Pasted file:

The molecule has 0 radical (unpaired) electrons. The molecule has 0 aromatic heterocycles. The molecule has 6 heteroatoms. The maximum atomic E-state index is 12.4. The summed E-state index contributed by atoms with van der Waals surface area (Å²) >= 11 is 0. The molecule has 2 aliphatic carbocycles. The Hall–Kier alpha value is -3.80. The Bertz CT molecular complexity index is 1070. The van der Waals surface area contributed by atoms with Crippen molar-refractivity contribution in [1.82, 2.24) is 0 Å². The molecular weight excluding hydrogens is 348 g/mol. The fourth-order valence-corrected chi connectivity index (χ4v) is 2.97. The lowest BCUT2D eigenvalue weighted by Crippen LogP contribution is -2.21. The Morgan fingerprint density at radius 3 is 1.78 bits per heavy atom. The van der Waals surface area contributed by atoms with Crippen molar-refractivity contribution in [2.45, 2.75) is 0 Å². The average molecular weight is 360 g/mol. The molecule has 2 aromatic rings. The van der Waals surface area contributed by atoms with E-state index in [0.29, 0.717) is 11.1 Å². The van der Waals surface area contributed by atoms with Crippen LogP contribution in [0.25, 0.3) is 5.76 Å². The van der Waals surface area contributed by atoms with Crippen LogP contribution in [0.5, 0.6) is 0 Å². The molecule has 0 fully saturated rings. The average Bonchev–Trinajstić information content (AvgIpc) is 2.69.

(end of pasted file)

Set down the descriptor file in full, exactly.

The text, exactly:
The molecule has 0 radical (unpaired) electrons. The molecule has 0 aromatic heterocycles. The molecule has 6 heteroatoms. The maximum atomic E-state index is 12.4. The summed E-state index contributed by atoms with van der Waals surface area (Å²) >= 11 is 0. The molecule has 2 aliphatic carbocycles. The Hall–Kier alpha value is -3.80. The Bertz CT molecular complexity index is 1070. The van der Waals surface area contributed by atoms with Crippen molar-refractivity contribution in [1.82, 2.24) is 0 Å². The molecular weight excluding hydrogens is 348 g/mol. The fourth-order valence-corrected chi connectivity index (χ4v) is 2.97. The lowest BCUT2D eigenvalue weighted by Crippen LogP contribution is -2.21. The Morgan fingerprint density at radius 3 is 1.78 bits per heavy atom. The van der Waals surface area contributed by atoms with Crippen molar-refractivity contribution in [2.45, 2.75) is 0 Å². The average molecular weight is 360 g/mol. The molecule has 2 aromatic rings. The van der Waals surface area contributed by atoms with E-state index in [0.29, 0.717) is 11.1 Å². The van der Waals surface area contributed by atoms with Crippen LogP contribution in [0.25, 0.3) is 5.76 Å². The van der Waals surface area contributed by atoms with Crippen LogP contribution in [0.5, 0.6) is 0 Å². The molecule has 0 fully saturated rings. The average Bonchev–Trinajstić information content (AvgIpc) is 2.69.